Paul: It's an interesting point, it's a great question. I think there has been a lot of technology from various sources. Whether it's from a group like NASA or it's from Silicon Valley or it's organically grown up through the different manufacturers in our industry. There's a broad variety of folks that have tried to bring technology to the ag space, John Deere being one through their Farm Connect program but not many have stuck in the industry on a large-scale basis.

We've had soil moisture monitors around for 50 years but there's tensiometers, there's neutron probes, there's capacitance probes, there's all these different ways that people measure moisture but not all of them have been used on a continuous basis on farms, and I'm generalizing to a certain degree obviously, but not all of those have been used from say one irrigation manager to the next, is one of the things that we see is the lack of consistency with personnel with the turnover rates on farms today and the lack of labor that when a champion leaves a farm for another job for example as an irrigator, there's not always a like-minded person filling in to take on that role and do the same way with the same equipment they typically want to implement some of their own practices and use some their own equipment. That's been a hurdle.

I also think that if you look at just the irrigated ground in the United States versus the farmland, it's a minority of the farmland in the country outside of the pivot ground let's say for corn, cotton and soybeans that typically use mechanically moved irrigation systems or pivots. There isn't much in terms of drip and micro irrigation in the country. I think there's something like 13 million acres of irrigated ground using micro irrigation or micro sprinklers and drip and of that 13 million, 6 million of it is in California alone. A lot of it's on the West Coast, a lot of it's in specialty crops, either higher value crops and not as much in the corn, cotton and soybeans.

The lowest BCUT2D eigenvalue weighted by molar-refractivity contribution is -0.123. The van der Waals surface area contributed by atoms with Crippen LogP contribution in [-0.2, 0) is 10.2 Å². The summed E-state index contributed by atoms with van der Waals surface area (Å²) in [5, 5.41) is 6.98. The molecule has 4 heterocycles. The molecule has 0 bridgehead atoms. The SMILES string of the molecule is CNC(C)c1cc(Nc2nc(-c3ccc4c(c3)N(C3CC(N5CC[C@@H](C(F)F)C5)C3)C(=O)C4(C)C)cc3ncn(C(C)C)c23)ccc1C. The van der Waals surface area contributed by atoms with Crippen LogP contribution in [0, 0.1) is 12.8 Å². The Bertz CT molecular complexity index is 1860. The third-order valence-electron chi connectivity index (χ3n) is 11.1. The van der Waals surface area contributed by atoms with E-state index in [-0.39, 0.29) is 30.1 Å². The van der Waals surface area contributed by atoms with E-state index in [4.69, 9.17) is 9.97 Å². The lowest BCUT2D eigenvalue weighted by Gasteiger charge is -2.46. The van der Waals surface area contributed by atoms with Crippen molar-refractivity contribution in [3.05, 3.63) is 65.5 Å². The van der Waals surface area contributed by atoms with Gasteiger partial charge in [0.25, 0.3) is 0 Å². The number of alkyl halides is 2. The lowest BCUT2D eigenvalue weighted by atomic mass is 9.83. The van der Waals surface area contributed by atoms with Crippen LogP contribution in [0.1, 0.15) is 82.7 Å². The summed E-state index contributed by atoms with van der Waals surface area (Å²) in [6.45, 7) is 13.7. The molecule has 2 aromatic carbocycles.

With those higher value crops just to give you an example, one acre of strawberries in California costs about $60,000 per acre to get those crops in the ground, get them growing and get them up to harvest. Where say an acre of corn is $250. A corn grower may not have the same resources as a strawberry grower in terms of dollars to invest in this technology which tends to be pretty expensive. Then the higher value of the crop will often dictate the need to implement a better technology to kind of monitor not only water but nutrients and everything else. Solar radiation, wind, all those things which come into play with a fruit like a strawberry that’s so delicate.

Tony: That's a really great point that you bring up going back to what you said about farm labor, utilizing the technology or maybe it's the cash flow or the capital that we have on a specific operation. Of course you get some of those high-valued crops like strawberries or you get your standard corn and soybeans. They're on a different playing field with each other when it comes to cost and what it all looks like. Going on more with that, those are obviously some of the challenges that we see with the adoption of technology. Are there other things that are holding people back from truly adopting irrigation technology?

Paul: Certainly. I think one aspect of it is the crop. Say a lettuce crop in Salinas that may be in the ground for 90 days, to put a monitoring system into a field and make sure that it's working correctly and set it up internally on a network system to be able to monitor it is far more labor intensive over a 90-day window to move that probe around the field every 90 days versus say a permanent crop system like grapes or trees or vines or trees, any of those kinds of things. You can put it into an orchard or a vineyard and let it set for 25 years let's say, and as long as it's working correctly you don't have to move it, it's much less labor intensive. The adoption rate for permanent crops I think is slightly ahead of the say some of the short-term leafy greens or vegetable crops.

I might also add, Tony, that the technology that's out there, there's technology-- You can imagine at the World Ag Expo a couple of weeks ago I did a quick search and there were over 200 companies selling technology into the ag space just at that one show. Many of them are soil moisture companies. I know of two companies in particular that have been around for say 10, 15 years. One was from Australia, one was designed and developed here locally in the western US, and both are no longer in existence. The company from Australia came in and invested over $40 million with a gateway and the ability to use different technologies and configure those into one gateway and they ended up selling the company for pennies on the dollar and going back to Australia.